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Rescue, Relief, and Resistance

The Jewish Labor Committee's Anti-Nazi Operations, 1934–1945

Catherine Collomp
Translated by Susan Emanuel

Holocaust, Jewish Studies, Labor Studies, Translation

Printed Paper Cased
Published: April 2021
ISBN: 9780814346198
Pages: 364 Size: 6x9
Illustrations: 26 black-and-white images
$94.99
Paperback
Published: April 2021
ISBN: 9780814346204
Pages: 364 Size: 6x9
Illustrations: 26 black-and-white images
$36.99
eBOOK
Published: April 2021
ISBN: 9780814346211

Rescue, Relief, and Resistance: The Jewish Labor Committee's Anti-Nazi Operations, 1934–1945 is the English translation of Catherine Collomp’s award-winning book on the Jewish Labor Committee (JLC). Formed in New York City in 1934 by the leaders of the Jewish Labor Movement, the JLC came to the forefront of American labor’s reaction to Nazism and antisemitism. Situated at the crossroads of several fields of inquiry—Jewish history, immigration and exile studies, American and international labor history, World War II in France and in Poland—the history of the JLC is by nature transnational. It brings to the fore the strength of ties between the Yiddish-speaking Jewish worlds across the globe.

Rescue, Relief, and Resistance contains six chapters. Chapter 1 describes the political origin of the JLC, whose founders had been Bundist militants in the Russian empire before their emigration to the United States, and asserts its roots in the American Jewish Labor movement of the 1930s. Chapters 2 and 3 discuss how the JLC established formal links with the European non-communist labor movement, especially through the Labor and Socialist International and the International Federation of Trade Unions. Chapter 4 focuses on the approximately 1,500 European labor and socialist leaders and left-wing intellectuals, including their families, rescued from certain arrest and deportation by the Gestapo. Chapter 5 deals with the special relationship the JLC established with currents in the Resistance in France, partly financing its underground labor and socialist networks and operations. Chapter 6 is devoted to the JLC’s support of Jews in Poland during the war: humanitarian relief for those in the occupied territory under Soviet domination and political and financial support of the combatants of the Warsaw ghetto in their last stand against annihilation by the Wermacht.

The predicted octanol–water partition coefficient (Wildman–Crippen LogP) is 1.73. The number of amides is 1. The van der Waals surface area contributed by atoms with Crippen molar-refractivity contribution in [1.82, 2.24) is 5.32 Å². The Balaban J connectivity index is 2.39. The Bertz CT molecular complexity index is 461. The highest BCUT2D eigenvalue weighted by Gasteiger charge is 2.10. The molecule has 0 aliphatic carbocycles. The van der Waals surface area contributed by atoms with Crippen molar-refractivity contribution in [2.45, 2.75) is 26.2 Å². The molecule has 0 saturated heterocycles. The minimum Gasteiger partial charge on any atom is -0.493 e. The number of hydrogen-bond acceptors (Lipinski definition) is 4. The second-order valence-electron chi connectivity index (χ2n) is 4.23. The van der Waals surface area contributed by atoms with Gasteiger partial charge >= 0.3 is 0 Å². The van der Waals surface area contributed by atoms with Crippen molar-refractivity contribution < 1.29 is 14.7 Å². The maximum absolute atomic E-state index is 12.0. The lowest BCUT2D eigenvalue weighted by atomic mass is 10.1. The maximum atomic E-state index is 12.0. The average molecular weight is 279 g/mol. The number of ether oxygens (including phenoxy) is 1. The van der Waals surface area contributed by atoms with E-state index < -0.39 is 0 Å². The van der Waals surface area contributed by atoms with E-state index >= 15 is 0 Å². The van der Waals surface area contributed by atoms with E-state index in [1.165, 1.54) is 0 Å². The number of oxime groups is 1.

The JLC has never commemorated its rescue operations and other political activities on behalf of opponents of fascism and Nazism, nor its contributions to the reconstruction of Jewish life after the Holocaust. Historians to this day have not traced its history in a substantial way. Students and scholars of Holocaust and American studies will find this text vital to their continued studies.

Catherine Collomp, emerita professor of American history at Université de Paris, is a French researcher in the fields of labor and immigration history. She is also the author of Entre classe et nation, Mouvement ouvrier et Immigration aux Etats-Unis, 1880–1920 and the editor of An American in Hitler’s Berlin: Abraham Plotkin’s Diary, 1932–1933.